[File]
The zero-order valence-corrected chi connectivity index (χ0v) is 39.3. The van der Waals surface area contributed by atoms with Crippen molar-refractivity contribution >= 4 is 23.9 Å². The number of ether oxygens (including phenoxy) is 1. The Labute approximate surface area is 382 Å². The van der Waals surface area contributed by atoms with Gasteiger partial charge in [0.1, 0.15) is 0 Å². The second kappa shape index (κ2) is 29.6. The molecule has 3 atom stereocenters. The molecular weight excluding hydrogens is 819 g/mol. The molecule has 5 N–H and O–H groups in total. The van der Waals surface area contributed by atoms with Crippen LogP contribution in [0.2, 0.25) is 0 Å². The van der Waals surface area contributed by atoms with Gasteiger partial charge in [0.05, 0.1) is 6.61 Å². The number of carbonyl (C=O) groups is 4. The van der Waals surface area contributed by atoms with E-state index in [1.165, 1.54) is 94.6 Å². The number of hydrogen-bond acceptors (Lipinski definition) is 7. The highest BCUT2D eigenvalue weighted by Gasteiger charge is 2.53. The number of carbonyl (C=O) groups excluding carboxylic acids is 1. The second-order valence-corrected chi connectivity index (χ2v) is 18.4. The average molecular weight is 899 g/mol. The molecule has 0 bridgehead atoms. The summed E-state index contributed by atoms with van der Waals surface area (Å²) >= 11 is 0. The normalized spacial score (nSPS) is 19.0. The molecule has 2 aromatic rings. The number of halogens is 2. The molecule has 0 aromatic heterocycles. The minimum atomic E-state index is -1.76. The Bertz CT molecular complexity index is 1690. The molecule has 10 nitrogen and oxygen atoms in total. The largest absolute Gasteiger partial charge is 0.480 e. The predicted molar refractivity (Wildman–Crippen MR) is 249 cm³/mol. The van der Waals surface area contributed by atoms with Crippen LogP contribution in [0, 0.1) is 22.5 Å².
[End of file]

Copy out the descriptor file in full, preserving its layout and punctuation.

The zero-order valence-corrected chi connectivity index (χ0v) is 39.3. The van der Waals surface area contributed by atoms with Crippen molar-refractivity contribution >= 4 is 23.9 Å². The number of ether oxygens (including phenoxy) is 1. The Labute approximate surface area is 382 Å². The van der Waals surface area contributed by atoms with Gasteiger partial charge in [0.1, 0.15) is 0 Å². The second kappa shape index (κ2) is 29.6. The molecule has 3 atom stereocenters. The molecular weight excluding hydrogens is 819 g/mol. The molecule has 5 N–H and O–H groups in total. The van der Waals surface area contributed by atoms with Crippen LogP contribution in [0.2, 0.25) is 0 Å². The van der Waals surface area contributed by atoms with Gasteiger partial charge in [0.05, 0.1) is 6.61 Å². The number of carbonyl (C=O) groups is 4. The van der Waals surface area contributed by atoms with E-state index in [1.165, 1.54) is 94.6 Å². The number of hydrogen-bond acceptors (Lipinski definition) is 7. The highest BCUT2D eigenvalue weighted by Gasteiger charge is 2.53. The number of carbonyl (C=O) groups excluding carboxylic acids is 1. The second-order valence-corrected chi connectivity index (χ2v) is 18.4. The average molecular weight is 899 g/mol. The molecule has 0 bridgehead atoms. The summed E-state index contributed by atoms with van der Waals surface area (Å²) >= 11 is 0. The normalized spacial score (nSPS) is 19.0. The molecule has 2 aromatic rings. The number of halogens is 2. The molecule has 0 aromatic heterocycles. The minimum atomic E-state index is -1.76. The Bertz CT molecular complexity index is 1690. The molecule has 10 nitrogen and oxygen atoms in total. The largest absolute Gasteiger partial charge is 0.480 e. The predicted molar refractivity (Wildman–Crippen MR) is 249 cm³/mol. The van der Waals surface area contributed by atoms with Crippen LogP contribution in [0, 0.1) is 22.5 Å².